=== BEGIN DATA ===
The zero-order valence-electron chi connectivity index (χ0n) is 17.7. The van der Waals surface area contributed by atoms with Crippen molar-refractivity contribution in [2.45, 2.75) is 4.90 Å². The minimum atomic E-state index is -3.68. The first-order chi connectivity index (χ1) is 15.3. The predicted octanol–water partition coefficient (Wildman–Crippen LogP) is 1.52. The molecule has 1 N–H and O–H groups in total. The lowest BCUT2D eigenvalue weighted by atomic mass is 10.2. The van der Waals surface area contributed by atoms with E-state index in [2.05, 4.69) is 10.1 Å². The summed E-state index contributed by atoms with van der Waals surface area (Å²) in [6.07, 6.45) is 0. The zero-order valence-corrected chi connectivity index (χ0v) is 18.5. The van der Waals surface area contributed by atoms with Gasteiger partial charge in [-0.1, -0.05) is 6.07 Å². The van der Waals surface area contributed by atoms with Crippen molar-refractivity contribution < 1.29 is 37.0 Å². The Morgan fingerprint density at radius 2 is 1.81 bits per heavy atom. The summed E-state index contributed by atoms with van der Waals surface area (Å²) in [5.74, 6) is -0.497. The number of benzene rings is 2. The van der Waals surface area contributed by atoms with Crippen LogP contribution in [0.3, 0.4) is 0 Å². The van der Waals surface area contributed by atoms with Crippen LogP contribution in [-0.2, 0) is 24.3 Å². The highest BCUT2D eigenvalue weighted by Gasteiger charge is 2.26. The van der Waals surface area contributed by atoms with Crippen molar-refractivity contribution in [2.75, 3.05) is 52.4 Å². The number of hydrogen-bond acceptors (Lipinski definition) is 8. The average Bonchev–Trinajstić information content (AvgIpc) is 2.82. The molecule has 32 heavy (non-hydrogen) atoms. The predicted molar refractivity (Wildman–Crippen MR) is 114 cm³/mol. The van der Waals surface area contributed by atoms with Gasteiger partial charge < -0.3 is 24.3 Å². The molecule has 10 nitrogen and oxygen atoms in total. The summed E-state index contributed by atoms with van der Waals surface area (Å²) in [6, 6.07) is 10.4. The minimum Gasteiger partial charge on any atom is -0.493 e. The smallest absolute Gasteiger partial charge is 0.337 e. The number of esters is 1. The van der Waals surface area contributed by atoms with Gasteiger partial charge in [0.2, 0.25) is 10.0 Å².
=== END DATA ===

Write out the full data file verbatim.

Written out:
The zero-order valence-electron chi connectivity index (χ0n) is 17.7. The van der Waals surface area contributed by atoms with Crippen molar-refractivity contribution in [2.45, 2.75) is 4.90 Å². The minimum atomic E-state index is -3.68. The first-order chi connectivity index (χ1) is 15.3. The predicted octanol–water partition coefficient (Wildman–Crippen LogP) is 1.52. The molecule has 1 N–H and O–H groups in total. The lowest BCUT2D eigenvalue weighted by atomic mass is 10.2. The van der Waals surface area contributed by atoms with E-state index in [2.05, 4.69) is 10.1 Å². The summed E-state index contributed by atoms with van der Waals surface area (Å²) in [6.07, 6.45) is 0. The zero-order valence-corrected chi connectivity index (χ0v) is 18.5. The van der Waals surface area contributed by atoms with Gasteiger partial charge in [-0.1, -0.05) is 6.07 Å². The van der Waals surface area contributed by atoms with Crippen molar-refractivity contribution < 1.29 is 37.0 Å². The Morgan fingerprint density at radius 2 is 1.81 bits per heavy atom. The summed E-state index contributed by atoms with van der Waals surface area (Å²) in [5.74, 6) is -0.497. The number of benzene rings is 2. The van der Waals surface area contributed by atoms with Crippen LogP contribution in [0.3, 0.4) is 0 Å². The van der Waals surface area contributed by atoms with Crippen LogP contribution in [-0.2, 0) is 24.3 Å². The highest BCUT2D eigenvalue weighted by Gasteiger charge is 2.26. The van der Waals surface area contributed by atoms with Crippen molar-refractivity contribution in [2.75, 3.05) is 52.4 Å². The number of hydrogen-bond acceptors (Lipinski definition) is 8. The average Bonchev–Trinajstić information content (AvgIpc) is 2.82. The molecule has 32 heavy (non-hydrogen) atoms. The predicted molar refractivity (Wildman–Crippen MR) is 114 cm³/mol. The van der Waals surface area contributed by atoms with Gasteiger partial charge < -0.3 is 24.3 Å². The molecule has 10 nitrogen and oxygen atoms in total. The summed E-state index contributed by atoms with van der Waals surface area (Å²) in [6, 6.07) is 10.4. The minimum Gasteiger partial charge on any atom is -0.493 e. The smallest absolute Gasteiger partial charge is 0.337 e. The number of esters is 1. The van der Waals surface area contributed by atoms with Gasteiger partial charge in [0.2, 0.25) is 10.0 Å².